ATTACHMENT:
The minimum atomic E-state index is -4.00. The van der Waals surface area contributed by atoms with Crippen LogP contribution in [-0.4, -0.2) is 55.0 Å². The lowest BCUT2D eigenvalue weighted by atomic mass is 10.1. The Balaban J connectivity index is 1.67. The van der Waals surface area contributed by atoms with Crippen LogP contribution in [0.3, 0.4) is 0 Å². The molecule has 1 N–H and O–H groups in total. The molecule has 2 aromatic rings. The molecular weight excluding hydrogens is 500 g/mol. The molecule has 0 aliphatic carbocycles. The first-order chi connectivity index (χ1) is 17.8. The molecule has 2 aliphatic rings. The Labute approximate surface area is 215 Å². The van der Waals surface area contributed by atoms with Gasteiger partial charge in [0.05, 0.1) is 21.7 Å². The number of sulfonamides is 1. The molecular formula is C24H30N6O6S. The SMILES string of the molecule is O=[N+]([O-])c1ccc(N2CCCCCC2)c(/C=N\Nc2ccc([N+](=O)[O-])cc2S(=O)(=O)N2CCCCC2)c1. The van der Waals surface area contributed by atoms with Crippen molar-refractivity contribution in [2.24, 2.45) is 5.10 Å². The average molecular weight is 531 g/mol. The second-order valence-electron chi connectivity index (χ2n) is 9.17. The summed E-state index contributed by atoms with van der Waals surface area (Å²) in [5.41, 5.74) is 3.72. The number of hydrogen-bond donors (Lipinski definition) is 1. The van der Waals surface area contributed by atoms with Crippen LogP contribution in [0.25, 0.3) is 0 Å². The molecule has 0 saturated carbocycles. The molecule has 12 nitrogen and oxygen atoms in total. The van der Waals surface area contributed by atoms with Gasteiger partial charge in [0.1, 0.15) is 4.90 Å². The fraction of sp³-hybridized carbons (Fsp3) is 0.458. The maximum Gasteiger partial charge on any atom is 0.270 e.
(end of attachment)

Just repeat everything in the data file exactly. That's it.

The minimum atomic E-state index is -4.00. The van der Waals surface area contributed by atoms with Crippen LogP contribution in [-0.4, -0.2) is 55.0 Å². The lowest BCUT2D eigenvalue weighted by atomic mass is 10.1. The Balaban J connectivity index is 1.67. The van der Waals surface area contributed by atoms with Crippen LogP contribution in [0.3, 0.4) is 0 Å². The molecule has 1 N–H and O–H groups in total. The molecule has 2 aromatic rings. The molecular weight excluding hydrogens is 500 g/mol. The molecule has 0 aliphatic carbocycles. The first-order chi connectivity index (χ1) is 17.8. The molecule has 2 aliphatic rings. The Labute approximate surface area is 215 Å². The van der Waals surface area contributed by atoms with Gasteiger partial charge in [0.05, 0.1) is 21.7 Å². The number of sulfonamides is 1. The molecular formula is C24H30N6O6S. The SMILES string of the molecule is O=[N+]([O-])c1ccc(N2CCCCCC2)c(/C=N\Nc2ccc([N+](=O)[O-])cc2S(=O)(=O)N2CCCCC2)c1. The van der Waals surface area contributed by atoms with Crippen molar-refractivity contribution in [2.24, 2.45) is 5.10 Å². The average molecular weight is 531 g/mol. The second-order valence-electron chi connectivity index (χ2n) is 9.17. The summed E-state index contributed by atoms with van der Waals surface area (Å²) in [5.41, 5.74) is 3.72. The number of hydrogen-bond donors (Lipinski definition) is 1. The van der Waals surface area contributed by atoms with Crippen LogP contribution in [0.25, 0.3) is 0 Å². The molecule has 0 saturated carbocycles. The molecule has 12 nitrogen and oxygen atoms in total. The van der Waals surface area contributed by atoms with Gasteiger partial charge in [0.1, 0.15) is 4.90 Å². The fraction of sp³-hybridized carbons (Fsp3) is 0.458. The maximum Gasteiger partial charge on any atom is 0.270 e.